Ashton Moore: "I am sure it would be very difficult for Christian Laettner because he is coming straight from college where he was the best player on team composed of NCAA Division I athletes. Then he went immediately to a team composed of superstars, who all have professional experience."
Dylen Setzekorn: "Realistically I doubt Christian was even allowed to talk at practice. It had to be nearly impossible for him to say anything to those guys."
Looking at this list, who would you most like to have a one-on-one game with and why?
C.J. Bray: "Michael Jordan, because I would like to say against the best that ever played the game."
Marshall Harris III: "I would play John Stockton because he was a point guard and closest to my size. As a point guard myself, I feel most comfortable playing against someone at the same position."
P.J. Horgan: "Michael Jordan without a doubt. He's the best and most competitive player to ever play the game."
Michael Hundley: "I would love to have a one on one game with Michael Jordan because everyone says he is the best so I want to see for myself."
Lawrence Miller: "I would love to play Michael Jordan one-on-one because I could learn so much about the game from him. I would be able to find out how hard he had to work to call himself the greatest basketball player of all time."
Ashton Moore: "I would definitely have to say Michael Jordan because most say he is the best to ever play the game."
Dylen Setzekorn: "In a one-on-one game I'd most like to play Larry Bird. He was one of the best players ever to touch a basketball and it would be an incredible experience to play against someone like that. All the other players on that team were great but I feel like Bird is special in basketball history. I'd love a chance to talk with him let alone play him."
What do you think that these players did for the game of basketball that you play?
C.J. Bray: "These players set the bar for the best of the best to ever play the game."
Marshall Harris III: "They made a statement that the United States has the best basketball players and that we should dominate the game. They also made people in other countries become more interested in basketball making it more of a universal sport. "
P.J. Horgan: "They all played the game with their own unique style. It showed that you can play the game with any style that you so choose."
Michael Hundley: "The overseas play was not nearly as good back then as it is today. They didn't have game changing players such as Tony Parker, Paul Gasol, Manu Ginobli and Joakim Noah."
Lawrence Miller: "Being that they are the ones who created the great atmosphere of the game of basketball. They also showed that they played the game because they love the game and not for the money. They also showed competitive they were during practices and games."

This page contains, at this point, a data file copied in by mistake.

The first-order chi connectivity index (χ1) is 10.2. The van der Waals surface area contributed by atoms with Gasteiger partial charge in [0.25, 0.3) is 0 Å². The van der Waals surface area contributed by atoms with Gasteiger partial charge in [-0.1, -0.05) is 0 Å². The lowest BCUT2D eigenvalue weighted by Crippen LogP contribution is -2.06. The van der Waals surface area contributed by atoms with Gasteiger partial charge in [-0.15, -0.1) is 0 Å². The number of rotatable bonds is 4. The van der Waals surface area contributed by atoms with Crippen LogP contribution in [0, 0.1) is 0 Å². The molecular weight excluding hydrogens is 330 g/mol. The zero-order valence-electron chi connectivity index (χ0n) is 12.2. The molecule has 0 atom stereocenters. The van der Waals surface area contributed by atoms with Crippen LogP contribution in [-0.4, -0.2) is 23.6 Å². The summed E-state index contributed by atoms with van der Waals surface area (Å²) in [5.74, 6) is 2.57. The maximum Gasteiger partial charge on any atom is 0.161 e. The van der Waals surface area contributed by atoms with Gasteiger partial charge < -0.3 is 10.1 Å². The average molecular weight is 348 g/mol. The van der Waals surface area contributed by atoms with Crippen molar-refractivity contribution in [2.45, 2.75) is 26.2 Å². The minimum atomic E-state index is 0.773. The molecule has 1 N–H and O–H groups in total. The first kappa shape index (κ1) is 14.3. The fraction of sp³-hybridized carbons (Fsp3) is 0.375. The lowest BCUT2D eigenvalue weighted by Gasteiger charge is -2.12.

Ashton Moore: "These players definitely changed the way the game was played. Prior to them, the world had never seen the game played at such a fast pace due to their athletic abilities."
Dylen Setzekorn: "In terms of how these players impacted the game of basketball, they changed the impact of basketball globally. Their influence around the world took basketball and made it popular internationally and established a precedent for the game in terms of international competition. These days you see a lot of international players competing for their respective countries as well as in the league and this can be attributed to the Dream Team's impact globally."
If you can make a list of 5-10 players, including YOURSELF, and your own "Dream Team," who would you pick to represent the United States at the Olympics?
C.J. Bray: "My choices would be Chris Paul, Kobe Bryant, LeBron James, Dwight Howard, Kevin Durant along with myself."
Marshall Harris III: "I would choose either the 2008 or 2012 teams because they are the best players in this country and they are very professional."
P.J. Horgan: "My team would consist of Michael Jordan, Shaquille O'Neal, Charles Barkley, LeBron James and myself."
Michael Hundley: "The 2008 "Redemption Team" with Kobe Bryant, Lebron James, Kevin Durant, Carmelo Anthony among others, would be my first selections. I believe that group could beat the "Dream Team," despite Malone, Ewing and Robinson being bigger, because the 2008 team would be faster and more athletic."
Lawrence Miller: "I would pick Kobe Bryant, Lawrence Miller, Michael Jordan, Dwight Howard, LeBron James, Kevin Durant, Shaquille O'Neal, Scottie Pippen, and Reggie Miller."
Ashton Moore: "Myself, Kobe Bryant, Dwight Howard, Jamal Crawford, LeBron James and Chris Paul."
Dylen Setzekorn: "If I could assemble a "Dream Team" starting with myself I would choose Russell Westbrook as the point guard. Internationally there are no point guards athletic enough to handle him. At the shooting guard I'd choose Dwyane Wade, at the small forward position I'd select Kevin Durant, the power forward would be Josh Smith and the center would be Dwight Howard. The sixth man would be James Harden."